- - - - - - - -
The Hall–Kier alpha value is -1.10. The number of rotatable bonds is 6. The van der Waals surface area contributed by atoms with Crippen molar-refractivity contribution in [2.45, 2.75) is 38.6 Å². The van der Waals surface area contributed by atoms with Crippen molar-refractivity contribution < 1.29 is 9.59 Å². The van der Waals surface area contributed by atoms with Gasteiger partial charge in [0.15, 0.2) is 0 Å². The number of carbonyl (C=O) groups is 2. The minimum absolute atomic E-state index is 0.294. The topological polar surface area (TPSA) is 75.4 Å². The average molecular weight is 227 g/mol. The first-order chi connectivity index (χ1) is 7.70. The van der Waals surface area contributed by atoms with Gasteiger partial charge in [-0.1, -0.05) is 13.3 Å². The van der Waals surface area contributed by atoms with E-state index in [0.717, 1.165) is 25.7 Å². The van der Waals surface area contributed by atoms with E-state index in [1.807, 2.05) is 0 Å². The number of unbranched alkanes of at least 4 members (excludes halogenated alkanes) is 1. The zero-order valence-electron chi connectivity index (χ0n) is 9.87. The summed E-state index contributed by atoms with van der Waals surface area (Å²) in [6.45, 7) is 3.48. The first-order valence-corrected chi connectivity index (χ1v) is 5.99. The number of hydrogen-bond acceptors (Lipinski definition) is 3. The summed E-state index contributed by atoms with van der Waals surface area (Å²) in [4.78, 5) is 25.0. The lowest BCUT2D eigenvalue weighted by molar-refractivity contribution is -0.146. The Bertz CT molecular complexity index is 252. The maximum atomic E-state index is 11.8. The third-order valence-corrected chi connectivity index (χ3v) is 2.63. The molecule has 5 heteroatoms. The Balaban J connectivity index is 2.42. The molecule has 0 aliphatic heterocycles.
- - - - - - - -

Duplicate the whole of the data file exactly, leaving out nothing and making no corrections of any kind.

The Hall–Kier alpha value is -1.10. The number of rotatable bonds is 6. The van der Waals surface area contributed by atoms with Crippen molar-refractivity contribution in [2.45, 2.75) is 38.6 Å². The van der Waals surface area contributed by atoms with Crippen molar-refractivity contribution < 1.29 is 9.59 Å². The van der Waals surface area contributed by atoms with Gasteiger partial charge in [0.15, 0.2) is 0 Å². The number of carbonyl (C=O) groups is 2. The minimum absolute atomic E-state index is 0.294. The topological polar surface area (TPSA) is 75.4 Å². The average molecular weight is 227 g/mol. The first-order chi connectivity index (χ1) is 7.70. The van der Waals surface area contributed by atoms with Gasteiger partial charge in [-0.1, -0.05) is 13.3 Å². The van der Waals surface area contributed by atoms with E-state index in [0.717, 1.165) is 25.7 Å². The van der Waals surface area contributed by atoms with E-state index in [1.807, 2.05) is 0 Å². The number of unbranched alkanes of at least 4 members (excludes halogenated alkanes) is 1. The zero-order valence-electron chi connectivity index (χ0n) is 9.87. The summed E-state index contributed by atoms with van der Waals surface area (Å²) in [6.45, 7) is 3.48. The first-order valence-corrected chi connectivity index (χ1v) is 5.99. The number of hydrogen-bond acceptors (Lipinski definition) is 3. The summed E-state index contributed by atoms with van der Waals surface area (Å²) in [4.78, 5) is 25.0. The lowest BCUT2D eigenvalue weighted by molar-refractivity contribution is -0.146. The Bertz CT molecular complexity index is 252. The maximum atomic E-state index is 11.8. The third-order valence-corrected chi connectivity index (χ3v) is 2.63. The molecule has 5 heteroatoms. The Balaban J connectivity index is 2.42. The molecule has 0 aliphatic heterocycles.